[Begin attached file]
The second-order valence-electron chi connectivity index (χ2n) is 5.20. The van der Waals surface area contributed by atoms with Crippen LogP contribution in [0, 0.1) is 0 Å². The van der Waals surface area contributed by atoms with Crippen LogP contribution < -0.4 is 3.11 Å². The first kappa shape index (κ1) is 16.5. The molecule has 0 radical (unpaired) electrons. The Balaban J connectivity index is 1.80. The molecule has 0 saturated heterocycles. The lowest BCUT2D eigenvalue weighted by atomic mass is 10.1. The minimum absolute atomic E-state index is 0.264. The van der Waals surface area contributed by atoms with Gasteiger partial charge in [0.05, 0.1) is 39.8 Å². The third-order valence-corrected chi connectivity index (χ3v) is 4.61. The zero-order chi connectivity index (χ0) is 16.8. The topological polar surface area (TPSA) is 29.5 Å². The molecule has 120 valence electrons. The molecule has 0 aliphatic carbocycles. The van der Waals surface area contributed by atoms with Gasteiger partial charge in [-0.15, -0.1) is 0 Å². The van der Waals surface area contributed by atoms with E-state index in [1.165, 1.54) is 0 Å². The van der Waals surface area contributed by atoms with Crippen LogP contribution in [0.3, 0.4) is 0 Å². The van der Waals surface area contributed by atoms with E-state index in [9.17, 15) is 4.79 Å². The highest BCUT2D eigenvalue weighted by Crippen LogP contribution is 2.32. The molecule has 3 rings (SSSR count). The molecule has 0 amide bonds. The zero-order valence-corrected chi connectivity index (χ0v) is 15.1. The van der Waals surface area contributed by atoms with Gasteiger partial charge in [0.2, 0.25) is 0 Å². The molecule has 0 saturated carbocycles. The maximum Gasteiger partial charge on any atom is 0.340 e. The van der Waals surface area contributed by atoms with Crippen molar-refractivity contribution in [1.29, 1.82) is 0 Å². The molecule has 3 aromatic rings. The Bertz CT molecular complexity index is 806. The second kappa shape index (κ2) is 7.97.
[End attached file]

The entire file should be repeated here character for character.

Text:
The second-order valence-electron chi connectivity index (χ2n) is 5.20. The van der Waals surface area contributed by atoms with Crippen LogP contribution in [0, 0.1) is 0 Å². The van der Waals surface area contributed by atoms with Crippen LogP contribution < -0.4 is 3.11 Å². The first kappa shape index (κ1) is 16.5. The molecule has 0 radical (unpaired) electrons. The Balaban J connectivity index is 1.80. The molecule has 0 saturated heterocycles. The lowest BCUT2D eigenvalue weighted by atomic mass is 10.1. The minimum absolute atomic E-state index is 0.264. The van der Waals surface area contributed by atoms with Gasteiger partial charge in [0.05, 0.1) is 39.8 Å². The third-order valence-corrected chi connectivity index (χ3v) is 4.61. The zero-order chi connectivity index (χ0) is 16.8. The topological polar surface area (TPSA) is 29.5 Å². The molecule has 120 valence electrons. The molecule has 0 aliphatic carbocycles. The van der Waals surface area contributed by atoms with Gasteiger partial charge in [-0.15, -0.1) is 0 Å². The van der Waals surface area contributed by atoms with E-state index in [1.165, 1.54) is 0 Å². The van der Waals surface area contributed by atoms with Crippen LogP contribution in [0.3, 0.4) is 0 Å². The van der Waals surface area contributed by atoms with E-state index in [9.17, 15) is 4.79 Å². The highest BCUT2D eigenvalue weighted by Crippen LogP contribution is 2.32. The molecule has 3 rings (SSSR count). The molecule has 0 amide bonds. The zero-order valence-corrected chi connectivity index (χ0v) is 15.1. The van der Waals surface area contributed by atoms with Gasteiger partial charge in [0.2, 0.25) is 0 Å². The molecule has 0 saturated carbocycles. The maximum Gasteiger partial charge on any atom is 0.340 e. The van der Waals surface area contributed by atoms with Crippen molar-refractivity contribution in [1.29, 1.82) is 0 Å². The molecule has 3 aromatic rings. The Bertz CT molecular complexity index is 806. The second kappa shape index (κ2) is 7.97.